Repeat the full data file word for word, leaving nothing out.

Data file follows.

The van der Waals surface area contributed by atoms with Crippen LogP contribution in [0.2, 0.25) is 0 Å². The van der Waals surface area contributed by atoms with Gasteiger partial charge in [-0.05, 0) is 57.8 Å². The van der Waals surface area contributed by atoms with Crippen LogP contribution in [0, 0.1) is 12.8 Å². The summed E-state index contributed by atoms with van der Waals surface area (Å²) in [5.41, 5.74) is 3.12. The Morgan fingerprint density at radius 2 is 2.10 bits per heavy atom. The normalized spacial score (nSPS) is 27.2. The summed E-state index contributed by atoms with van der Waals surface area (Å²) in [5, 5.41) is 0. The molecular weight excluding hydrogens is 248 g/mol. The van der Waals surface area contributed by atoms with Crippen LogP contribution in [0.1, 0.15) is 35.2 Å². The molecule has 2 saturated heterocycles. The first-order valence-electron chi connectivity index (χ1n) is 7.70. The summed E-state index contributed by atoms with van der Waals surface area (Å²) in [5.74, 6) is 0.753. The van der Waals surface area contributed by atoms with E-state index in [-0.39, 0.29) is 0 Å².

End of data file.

The van der Waals surface area contributed by atoms with Crippen LogP contribution in [0.2, 0.25) is 0 Å². The van der Waals surface area contributed by atoms with Gasteiger partial charge in [-0.05, 0) is 57.8 Å². The van der Waals surface area contributed by atoms with Crippen LogP contribution in [0, 0.1) is 12.8 Å². The summed E-state index contributed by atoms with van der Waals surface area (Å²) in [5.41, 5.74) is 3.12. The Morgan fingerprint density at radius 2 is 2.10 bits per heavy atom. The normalized spacial score (nSPS) is 27.2. The summed E-state index contributed by atoms with van der Waals surface area (Å²) in [5, 5.41) is 0. The molecular weight excluding hydrogens is 248 g/mol. The van der Waals surface area contributed by atoms with Crippen LogP contribution in [0.1, 0.15) is 35.2 Å². The molecule has 2 saturated heterocycles. The first-order valence-electron chi connectivity index (χ1n) is 7.70. The summed E-state index contributed by atoms with van der Waals surface area (Å²) in [5.74, 6) is 0.753. The van der Waals surface area contributed by atoms with E-state index in [-0.39, 0.29) is 0 Å².